Partition Plan: 40 gig HDD? - Ubuntu

This is a discussion on Partition Plan: 40 gig HDD? - Ubuntu ; Hi, I was thinking of reloading ubuntu and with this reload changing my partition plan. Any thoughts on this: 40gig HDD / = Everything else home = 2 gig swap = 1gig /usr/local = 1 gig My thoughts were: I ...

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Thread: Partition Plan: 40 gig HDD?

  1. Partition Plan: 40 gig HDD?

    Hi,

    I was thinking of reloading ubuntu and with this reload changing my
    partition plan. Any thoughts on this:

    40gig HDD

    / = Everything else
    home = 2 gig
    swap = 1gig
    /usr/local = 1 gig

    My thoughts were: I compile a lot of stuff and would like to keep the
    non-repository versions in /usr/local. I have 1 gig RAM and rarely
    need a swap file but .... Home for me needs to be about 2 gig based on
    current needs + some room for growth. Root gets the rest because I
    could not be bothered to divide any further and this makes reloading a
    little easier.

    Any thoughts? I realise that partition schemes are a much discussed
    area :-)

    Andrew


    --
    Andrew's Corner
    http://people.aapt.net.au/~adjlstrong/ubuntu_cli.html

  2. Re: Partition Plan: 40 gig HDD?

    On Thu, 13 Sep 2007 13:44:40 +0000 (UTC), andrew wrote:
    >
    > My thoughts were: I compile a lot of stuff and would like to keep the
    > non-repository versions in /usr/local.


    I play in different distribution and different releases of the same
    distribution.

    I had to make a /local/(bin,src,doc...) to hold common files to use
    across different distributions/releases.

    Example, you might have installed the newest release along side of your
    current "Production" install.

    You might not want the New /usr/local/RealPlayer to overwrite the
    Production /usr/local/RealPlayer contents.

    My solution is to install everything into /, share swap and keep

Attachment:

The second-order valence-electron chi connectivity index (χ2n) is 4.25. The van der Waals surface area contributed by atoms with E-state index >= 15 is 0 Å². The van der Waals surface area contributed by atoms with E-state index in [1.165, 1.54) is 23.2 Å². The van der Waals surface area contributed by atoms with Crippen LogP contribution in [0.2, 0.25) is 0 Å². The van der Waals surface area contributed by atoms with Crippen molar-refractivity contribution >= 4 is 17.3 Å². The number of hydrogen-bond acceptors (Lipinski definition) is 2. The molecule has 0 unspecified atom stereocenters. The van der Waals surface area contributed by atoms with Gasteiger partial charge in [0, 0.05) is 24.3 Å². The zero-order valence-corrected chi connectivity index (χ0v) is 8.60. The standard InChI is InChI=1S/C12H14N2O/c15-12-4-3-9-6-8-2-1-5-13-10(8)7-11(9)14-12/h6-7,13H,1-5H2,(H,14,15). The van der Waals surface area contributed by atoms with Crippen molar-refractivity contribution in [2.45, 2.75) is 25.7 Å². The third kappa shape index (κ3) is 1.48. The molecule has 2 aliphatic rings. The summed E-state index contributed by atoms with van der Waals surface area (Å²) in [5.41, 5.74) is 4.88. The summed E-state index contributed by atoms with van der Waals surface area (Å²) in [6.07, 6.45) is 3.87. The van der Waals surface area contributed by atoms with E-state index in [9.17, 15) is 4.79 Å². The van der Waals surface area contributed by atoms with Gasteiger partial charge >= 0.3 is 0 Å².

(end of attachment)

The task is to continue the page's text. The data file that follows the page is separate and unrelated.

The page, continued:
common things in other directories.

    Some will insist on having /home separate. I have found different
    releases of the desktop manager have caused problems with older
    releases config files.

    My solution there is to install /home under / and link common files
    back into /accounts/$USER. Example:

    http://groups.google.com/group/alt.o...a247e572f9de69


  3. Re: Partition Plan: 40 gig HDD?

    On 2007-09-13, andrew wrote:
    > Hi,
    >
    > I was thinking of reloading ubuntu and with this reload changing my
    > partition plan. Any thoughts on this:
    >
    > 40gig HDD
    >
    > / = Everything else
    > home = 2 gig
    > swap = 1gig
    > /usr/local = 1 gig
    >
    > My thoughts were: I compile a lot of stuff and would like to keep the
    > non-repository versions in /usr/local. I have 1 gig RAM and rarely
    > need a swap file but .... Home for me needs to be about 2 gig based on
    > current needs + some room for growth. Root gets the rest because I
    > could not be bothered to divide any further and this makes reloading a
    > little easier.
    >
    > Any thoughts? I realise that partition schemes are a much discussed
    > area :-)
    >
    > Andrew
    >


    in this way of working /home and /usr/local would be a bit small for my
    work and data, and my system doesn't need 37gig just to run.
    But perhaps you have installed lots of repo apps, so / needs 35G.